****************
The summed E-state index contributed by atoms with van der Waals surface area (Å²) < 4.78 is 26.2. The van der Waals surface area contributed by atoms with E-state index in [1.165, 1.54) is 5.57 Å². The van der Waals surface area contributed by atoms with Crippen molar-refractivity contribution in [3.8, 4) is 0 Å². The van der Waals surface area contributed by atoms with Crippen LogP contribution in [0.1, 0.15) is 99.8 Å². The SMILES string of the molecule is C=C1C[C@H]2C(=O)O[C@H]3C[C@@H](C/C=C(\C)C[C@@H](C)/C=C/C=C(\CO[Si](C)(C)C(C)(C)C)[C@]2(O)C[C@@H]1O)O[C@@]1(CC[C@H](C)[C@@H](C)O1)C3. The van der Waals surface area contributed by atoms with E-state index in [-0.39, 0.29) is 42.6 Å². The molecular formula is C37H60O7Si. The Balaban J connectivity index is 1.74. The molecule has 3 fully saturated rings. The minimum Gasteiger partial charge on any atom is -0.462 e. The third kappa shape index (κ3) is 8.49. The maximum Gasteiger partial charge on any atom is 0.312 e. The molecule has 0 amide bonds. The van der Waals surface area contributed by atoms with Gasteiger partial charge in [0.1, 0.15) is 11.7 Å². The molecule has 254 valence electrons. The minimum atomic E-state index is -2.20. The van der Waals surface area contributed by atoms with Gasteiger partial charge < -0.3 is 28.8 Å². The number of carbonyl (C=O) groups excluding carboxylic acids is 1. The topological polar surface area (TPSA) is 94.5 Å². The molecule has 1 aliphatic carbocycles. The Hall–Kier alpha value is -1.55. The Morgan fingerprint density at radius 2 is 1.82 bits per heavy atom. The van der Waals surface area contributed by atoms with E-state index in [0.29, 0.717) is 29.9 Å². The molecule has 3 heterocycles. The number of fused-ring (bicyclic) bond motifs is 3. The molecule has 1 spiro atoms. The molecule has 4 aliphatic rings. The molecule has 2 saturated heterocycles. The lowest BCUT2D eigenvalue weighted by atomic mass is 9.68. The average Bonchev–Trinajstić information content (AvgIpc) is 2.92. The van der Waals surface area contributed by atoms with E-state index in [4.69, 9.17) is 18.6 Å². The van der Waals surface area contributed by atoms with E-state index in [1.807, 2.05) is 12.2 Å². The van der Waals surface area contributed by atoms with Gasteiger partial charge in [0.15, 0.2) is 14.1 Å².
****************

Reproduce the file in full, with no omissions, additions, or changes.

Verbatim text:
The summed E-state index contributed by atoms with van der Waals surface area (Å²) < 4.78 is 26.2. The van der Waals surface area contributed by atoms with E-state index in [1.165, 1.54) is 5.57 Å². The van der Waals surface area contributed by atoms with Crippen molar-refractivity contribution in [3.8, 4) is 0 Å². The van der Waals surface area contributed by atoms with Crippen LogP contribution in [0.1, 0.15) is 99.8 Å². The SMILES string of the molecule is C=C1C[C@H]2C(=O)O[C@H]3C[C@@H](C/C=C(\C)C[C@@H](C)/C=C/C=C(\CO[Si](C)(C)C(C)(C)C)[C@]2(O)C[C@@H]1O)O[C@@]1(CC[C@H](C)[C@@H](C)O1)C3. The van der Waals surface area contributed by atoms with E-state index in [-0.39, 0.29) is 42.6 Å². The molecular formula is C37H60O7Si. The Balaban J connectivity index is 1.74. The molecule has 3 fully saturated rings. The minimum Gasteiger partial charge on any atom is -0.462 e. The third kappa shape index (κ3) is 8.49. The maximum Gasteiger partial charge on any atom is 0.312 e. The molecule has 0 amide bonds. The van der Waals surface area contributed by atoms with Gasteiger partial charge in [0.1, 0.15) is 11.7 Å². The molecule has 254 valence electrons. The minimum atomic E-state index is -2.20. The van der Waals surface area contributed by atoms with Gasteiger partial charge < -0.3 is 28.8 Å². The number of carbonyl (C=O) groups excluding carboxylic acids is 1. The topological polar surface area (TPSA) is 94.5 Å². The molecule has 1 aliphatic carbocycles. The Hall–Kier alpha value is -1.55. The Morgan fingerprint density at radius 2 is 1.82 bits per heavy atom. The van der Waals surface area contributed by atoms with E-state index in [0.29, 0.717) is 29.9 Å². The molecule has 3 heterocycles. The number of fused-ring (bicyclic) bond motifs is 3. The molecule has 1 spiro atoms. The molecule has 4 aliphatic rings. The molecule has 2 saturated heterocycles. The lowest BCUT2D eigenvalue weighted by atomic mass is 9.68. The average Bonchev–Trinajstić information content (AvgIpc) is 2.92. The van der Waals surface area contributed by atoms with E-state index in [4.69, 9.17) is 18.6 Å². The van der Waals surface area contributed by atoms with E-state index in [1.807, 2.05) is 12.2 Å². The van der Waals surface area contributed by atoms with Gasteiger partial charge in [0.15, 0.2) is 14.1 Å².